Barriers to Emergency Contraception Use among Adolescents
Statement of Problem
Many women in the United States, particularly adolescents, are unaware of emergency contraception (EC), more commonly called the morning-after pill. But even if awareness of EC were 100%, it is likely that awareness alone is not sufficient to increase use. Several studies have found that women, including adolescents, may not choose to use EC because they feel ashamed or embarrassed, are worried about what others think, and have concerns about adverse effects.
Barriers to EC use go beyond just the adolescents’ perceptions. For example, pediatric emergency medicine providers generally have little experience with the prescription of EC, and rules and procedures for contraception provision vary greatly across pediatric hospital emergency departments. As the use of the morning-after pill grows, it will be critical to understand the barriers to prescribing this contraception in pediatric emergency department if youth are to have access to it for pregnancy prevention.
Barriers to emergency contraception use among adolescents
Only 63.7% of adolescents reported that they had ever heard of the morning-after pill, and 12% of those adolescents reported having used it themselves
To gauge adolescents’ perceptions of emergency contraception, Dr. Cynthia Mollen completed a cross-sectional survey of 223 English-speaking, 14- to 19-year-old adolescent girls who presented for care at two urban pediatric emergency departments. Only two thirds of the girls reported that they had heard of the morning-after pill. This survey was intended to assess their knowledge, attitudes, and beliefs about the morning-after pill in order to understand what barriers might exist in providing adolescent girls access to this therapy.
As a follow-up to this first study, Dr. Mollen and colleagues wanted to understand how pediatric emergency medicine providers regard emergency contraception. Led by Dr. Melissa Miller (Children’s Mercy Hospital, Kansas City, MO), the team conducted a multi-site study to research the knowledge, attitudes, and experiences related to contraception, specifically emergency contraception, among nurses and physicians who work in pediatric emergency departments. A central focus of this study was to identify barriers to emergency contraception prescription for adolescents; those identified included cost, privacy, knowledge of EC, and provider refusal to provide EC.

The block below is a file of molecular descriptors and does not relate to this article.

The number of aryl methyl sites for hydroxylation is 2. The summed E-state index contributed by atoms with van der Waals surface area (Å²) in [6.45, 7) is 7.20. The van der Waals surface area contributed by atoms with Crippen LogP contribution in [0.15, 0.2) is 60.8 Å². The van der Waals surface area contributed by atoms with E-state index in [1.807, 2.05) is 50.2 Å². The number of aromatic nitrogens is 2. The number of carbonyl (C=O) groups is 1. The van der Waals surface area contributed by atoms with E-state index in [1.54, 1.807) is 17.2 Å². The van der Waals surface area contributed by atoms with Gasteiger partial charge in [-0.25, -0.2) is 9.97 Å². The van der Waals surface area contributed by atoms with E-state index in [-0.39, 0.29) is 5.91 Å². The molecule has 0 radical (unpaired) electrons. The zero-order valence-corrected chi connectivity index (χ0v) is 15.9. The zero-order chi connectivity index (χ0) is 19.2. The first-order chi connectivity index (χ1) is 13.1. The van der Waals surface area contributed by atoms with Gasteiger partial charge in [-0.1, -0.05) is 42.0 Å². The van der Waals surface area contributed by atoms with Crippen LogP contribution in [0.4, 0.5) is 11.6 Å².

These results will inform policy work that seeks to standardize rules and procedures governing the prescription of emergency contraception across pediatric emergency departments. Results will be shared with leadership across the major pediatric children’s hospitals, and these providers will be surveyed over time to document how their policies with respect to EC prescribing are changing.
Providers discussing contraception options with adolescents should be aware that adolescents acknowledging that they know about emergency contraception will not be enough to insure safe and practical use of the medication. Providers will need to identify if there are potentially other concerns and/or misconceptions that should be addressed. Furthermore, providers can consider involving those close to the patient (with the adolescent’s permission) and can work with the adolescent to identify a supportive adult who can aid in contraceptive decision making. Finally, as adolescents are often concerned about cost and access, providers can work toward educating their patients about options for obtaining EC if needed.
The Children's Hospital of Philadelphia, PolicyLab. Barriers to Emergency Contraception Use among Adolescents [Online]. Available at: http://www.policylab.chop.edu [Accessed: plug in date accessed here].